Summer is coming, and for some students this means the long days of vacation, filled with fun and creative activities, whereas for others, it means long days of studying at summer school. Which ones make for better students?
Teresa Watanabe explores the tale of two students - both successful students - with two very different summer plans:
What do you think? Which is the better summer plan? Link (Photo: Anne Cusack / LA Times)
Summers for eighth-grader Jade Larriva-Latt are filled with soccer and backpacking, art galleries and museums, library volunteer work and sleep-away camp. There is no summer school, no tutoring.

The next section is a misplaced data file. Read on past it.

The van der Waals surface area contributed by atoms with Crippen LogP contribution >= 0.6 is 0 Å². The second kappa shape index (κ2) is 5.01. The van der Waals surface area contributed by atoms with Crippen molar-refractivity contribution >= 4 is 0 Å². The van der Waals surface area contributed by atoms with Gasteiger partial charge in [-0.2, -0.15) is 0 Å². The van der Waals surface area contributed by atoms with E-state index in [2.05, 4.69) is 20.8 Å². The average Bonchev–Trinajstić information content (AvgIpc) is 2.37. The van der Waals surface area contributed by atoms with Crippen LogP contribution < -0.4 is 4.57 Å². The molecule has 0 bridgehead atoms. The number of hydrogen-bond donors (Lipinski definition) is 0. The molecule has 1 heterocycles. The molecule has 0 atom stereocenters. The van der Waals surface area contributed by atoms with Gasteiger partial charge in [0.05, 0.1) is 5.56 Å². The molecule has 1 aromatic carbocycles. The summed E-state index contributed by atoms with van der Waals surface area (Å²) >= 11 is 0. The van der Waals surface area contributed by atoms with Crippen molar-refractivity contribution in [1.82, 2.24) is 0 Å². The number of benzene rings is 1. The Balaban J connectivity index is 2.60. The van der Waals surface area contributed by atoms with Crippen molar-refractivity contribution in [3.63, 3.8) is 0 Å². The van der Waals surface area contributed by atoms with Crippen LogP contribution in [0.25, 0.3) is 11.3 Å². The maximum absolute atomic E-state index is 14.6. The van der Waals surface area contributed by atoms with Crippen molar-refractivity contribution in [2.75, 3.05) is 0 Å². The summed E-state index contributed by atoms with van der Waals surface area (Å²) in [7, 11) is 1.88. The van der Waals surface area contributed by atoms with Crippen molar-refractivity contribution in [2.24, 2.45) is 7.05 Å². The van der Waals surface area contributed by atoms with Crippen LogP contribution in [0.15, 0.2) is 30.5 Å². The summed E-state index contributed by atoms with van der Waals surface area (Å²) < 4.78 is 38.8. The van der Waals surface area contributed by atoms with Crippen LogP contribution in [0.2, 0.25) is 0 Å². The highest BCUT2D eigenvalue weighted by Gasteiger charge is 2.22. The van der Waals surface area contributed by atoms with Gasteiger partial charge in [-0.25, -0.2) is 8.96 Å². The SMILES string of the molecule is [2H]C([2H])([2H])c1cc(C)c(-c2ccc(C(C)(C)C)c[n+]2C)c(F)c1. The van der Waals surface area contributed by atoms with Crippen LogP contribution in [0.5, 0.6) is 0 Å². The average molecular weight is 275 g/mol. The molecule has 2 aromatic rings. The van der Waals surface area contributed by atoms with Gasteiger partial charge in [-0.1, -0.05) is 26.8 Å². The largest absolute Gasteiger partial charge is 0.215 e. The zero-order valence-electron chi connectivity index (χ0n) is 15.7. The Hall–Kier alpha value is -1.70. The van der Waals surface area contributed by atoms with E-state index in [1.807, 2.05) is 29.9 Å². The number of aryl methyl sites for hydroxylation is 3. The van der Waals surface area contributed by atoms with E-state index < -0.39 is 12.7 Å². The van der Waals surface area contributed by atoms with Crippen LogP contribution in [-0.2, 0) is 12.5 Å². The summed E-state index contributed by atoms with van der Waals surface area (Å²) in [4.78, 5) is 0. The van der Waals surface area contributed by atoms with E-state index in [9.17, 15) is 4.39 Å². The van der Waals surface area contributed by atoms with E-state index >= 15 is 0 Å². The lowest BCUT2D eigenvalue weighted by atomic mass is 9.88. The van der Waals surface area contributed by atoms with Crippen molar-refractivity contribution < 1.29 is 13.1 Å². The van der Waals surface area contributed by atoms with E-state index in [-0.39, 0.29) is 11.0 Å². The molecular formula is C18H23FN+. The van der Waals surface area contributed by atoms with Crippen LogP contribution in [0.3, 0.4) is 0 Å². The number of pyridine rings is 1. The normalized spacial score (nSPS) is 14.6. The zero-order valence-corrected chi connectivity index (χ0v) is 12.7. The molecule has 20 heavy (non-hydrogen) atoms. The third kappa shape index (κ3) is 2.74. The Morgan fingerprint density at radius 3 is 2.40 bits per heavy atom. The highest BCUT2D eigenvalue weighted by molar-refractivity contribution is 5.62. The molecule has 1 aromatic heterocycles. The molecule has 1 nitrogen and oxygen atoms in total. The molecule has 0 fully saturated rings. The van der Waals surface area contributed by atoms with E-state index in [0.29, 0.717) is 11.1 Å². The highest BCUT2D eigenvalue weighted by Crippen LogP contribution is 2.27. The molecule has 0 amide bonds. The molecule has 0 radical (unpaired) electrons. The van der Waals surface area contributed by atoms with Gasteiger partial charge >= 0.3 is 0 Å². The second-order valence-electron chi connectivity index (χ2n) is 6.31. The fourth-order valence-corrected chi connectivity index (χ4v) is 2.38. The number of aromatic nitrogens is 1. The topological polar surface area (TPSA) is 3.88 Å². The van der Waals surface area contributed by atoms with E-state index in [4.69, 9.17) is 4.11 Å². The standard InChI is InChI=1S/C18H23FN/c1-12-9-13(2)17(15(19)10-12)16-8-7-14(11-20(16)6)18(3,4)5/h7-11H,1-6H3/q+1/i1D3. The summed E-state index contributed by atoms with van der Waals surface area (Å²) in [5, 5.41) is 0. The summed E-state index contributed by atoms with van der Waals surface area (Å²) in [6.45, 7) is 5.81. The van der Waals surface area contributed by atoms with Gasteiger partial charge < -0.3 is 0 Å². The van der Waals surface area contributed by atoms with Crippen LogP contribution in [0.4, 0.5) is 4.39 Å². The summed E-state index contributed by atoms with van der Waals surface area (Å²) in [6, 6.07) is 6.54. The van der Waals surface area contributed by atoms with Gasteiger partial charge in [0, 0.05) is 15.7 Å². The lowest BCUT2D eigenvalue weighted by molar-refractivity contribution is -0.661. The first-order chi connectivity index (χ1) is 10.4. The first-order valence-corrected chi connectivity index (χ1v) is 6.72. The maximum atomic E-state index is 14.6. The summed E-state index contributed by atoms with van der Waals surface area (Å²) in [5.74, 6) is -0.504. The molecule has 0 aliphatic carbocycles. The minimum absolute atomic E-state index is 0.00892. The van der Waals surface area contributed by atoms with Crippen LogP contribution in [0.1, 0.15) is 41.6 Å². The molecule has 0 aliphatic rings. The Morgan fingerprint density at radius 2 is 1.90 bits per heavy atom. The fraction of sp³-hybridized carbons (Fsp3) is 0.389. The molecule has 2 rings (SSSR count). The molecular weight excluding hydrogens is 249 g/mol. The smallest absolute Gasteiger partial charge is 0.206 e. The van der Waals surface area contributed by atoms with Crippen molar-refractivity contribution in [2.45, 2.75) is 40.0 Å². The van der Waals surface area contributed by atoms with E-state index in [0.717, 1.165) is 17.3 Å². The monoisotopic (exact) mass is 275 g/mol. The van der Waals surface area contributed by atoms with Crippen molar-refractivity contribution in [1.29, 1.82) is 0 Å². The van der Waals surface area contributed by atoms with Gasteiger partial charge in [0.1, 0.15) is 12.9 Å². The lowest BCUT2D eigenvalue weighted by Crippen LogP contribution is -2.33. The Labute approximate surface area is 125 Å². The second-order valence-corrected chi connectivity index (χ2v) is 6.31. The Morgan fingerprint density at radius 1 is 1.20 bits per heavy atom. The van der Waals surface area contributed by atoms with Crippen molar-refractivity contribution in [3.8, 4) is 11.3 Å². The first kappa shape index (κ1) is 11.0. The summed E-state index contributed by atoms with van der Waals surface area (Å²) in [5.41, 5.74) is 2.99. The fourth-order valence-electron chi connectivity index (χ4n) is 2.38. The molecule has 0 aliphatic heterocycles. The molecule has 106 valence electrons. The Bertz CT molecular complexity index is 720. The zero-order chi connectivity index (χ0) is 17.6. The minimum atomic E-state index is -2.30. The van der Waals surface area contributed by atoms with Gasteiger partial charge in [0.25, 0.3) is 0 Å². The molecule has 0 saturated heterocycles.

"They need their childhood," says Jade's father, Cesar Larriva, an associate professor of education at Cal Poly Pomona. "It's a huge concern of mine, the lack of balance from pushing them too hard."
For 10th-grader Derek Lee, summer is the time to sprint ahead in the ferocious race to the academic top. He polishes off geometry, algebra and calculus ahead of schedule and masters SAT content (he earned a perfect 800 on the math portion last fall). This year, he plans to take college-level courses, maybe at UCLA or Stanford.
"You give your kids pressure so they can learn to handle it," says Derek's mother, Meiling Lee, smacking her fist into her hand. "Because finally they have to go out into the real world, and the real world is tough."